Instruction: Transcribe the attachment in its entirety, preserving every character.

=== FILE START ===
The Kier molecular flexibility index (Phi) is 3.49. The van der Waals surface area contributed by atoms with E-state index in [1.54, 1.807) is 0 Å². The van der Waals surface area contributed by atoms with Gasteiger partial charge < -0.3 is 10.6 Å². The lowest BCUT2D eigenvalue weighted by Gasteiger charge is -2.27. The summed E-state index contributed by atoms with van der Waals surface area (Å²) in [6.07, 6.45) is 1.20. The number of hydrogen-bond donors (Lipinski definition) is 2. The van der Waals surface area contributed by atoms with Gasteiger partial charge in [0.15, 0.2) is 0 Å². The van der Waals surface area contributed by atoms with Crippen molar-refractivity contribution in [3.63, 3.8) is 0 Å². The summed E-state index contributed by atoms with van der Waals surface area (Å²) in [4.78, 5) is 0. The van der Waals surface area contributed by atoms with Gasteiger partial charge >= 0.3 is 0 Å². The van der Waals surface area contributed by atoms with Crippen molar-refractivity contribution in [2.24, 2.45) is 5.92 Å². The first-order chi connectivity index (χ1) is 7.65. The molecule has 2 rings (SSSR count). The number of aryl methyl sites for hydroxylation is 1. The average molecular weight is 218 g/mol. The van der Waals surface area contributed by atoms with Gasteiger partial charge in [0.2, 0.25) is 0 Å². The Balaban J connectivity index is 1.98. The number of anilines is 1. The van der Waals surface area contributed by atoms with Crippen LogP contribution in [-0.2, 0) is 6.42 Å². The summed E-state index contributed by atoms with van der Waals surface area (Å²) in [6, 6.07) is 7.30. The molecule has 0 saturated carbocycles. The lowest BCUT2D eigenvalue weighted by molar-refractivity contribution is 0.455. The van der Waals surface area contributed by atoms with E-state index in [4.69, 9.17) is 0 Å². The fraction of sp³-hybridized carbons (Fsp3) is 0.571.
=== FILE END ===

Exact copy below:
The Kier molecular flexibility index (Phi) is 3.49. The van der Waals surface area contributed by atoms with E-state index in [1.54, 1.807) is 0 Å². The van der Waals surface area contributed by atoms with Gasteiger partial charge < -0.3 is 10.6 Å². The lowest BCUT2D eigenvalue weighted by Gasteiger charge is -2.27. The summed E-state index contributed by atoms with van der Waals surface area (Å²) in [6.07, 6.45) is 1.20. The number of hydrogen-bond donors (Lipinski definition) is 2. The van der Waals surface area contributed by atoms with Gasteiger partial charge in [0.15, 0.2) is 0 Å². The van der Waals surface area contributed by atoms with Crippen molar-refractivity contribution in [3.63, 3.8) is 0 Å². The summed E-state index contributed by atoms with van der Waals surface area (Å²) in [4.78, 5) is 0. The van der Waals surface area contributed by atoms with Gasteiger partial charge >= 0.3 is 0 Å². The van der Waals surface area contributed by atoms with Crippen molar-refractivity contribution in [2.24, 2.45) is 5.92 Å². The first-order chi connectivity index (χ1) is 7.65. The molecule has 2 rings (SSSR count). The number of aryl methyl sites for hydroxylation is 1. The average molecular weight is 218 g/mol. The van der Waals surface area contributed by atoms with Gasteiger partial charge in [0.2, 0.25) is 0 Å². The Balaban J connectivity index is 1.98. The number of anilines is 1. The van der Waals surface area contributed by atoms with Crippen LogP contribution in [-0.2, 0) is 6.42 Å². The summed E-state index contributed by atoms with van der Waals surface area (Å²) in [6, 6.07) is 7.30. The molecule has 0 saturated carbocycles. The lowest BCUT2D eigenvalue weighted by molar-refractivity contribution is 0.455. The van der Waals surface area contributed by atoms with E-state index in [4.69, 9.17) is 0 Å². The fraction of sp³-hybridized carbons (Fsp3) is 0.571.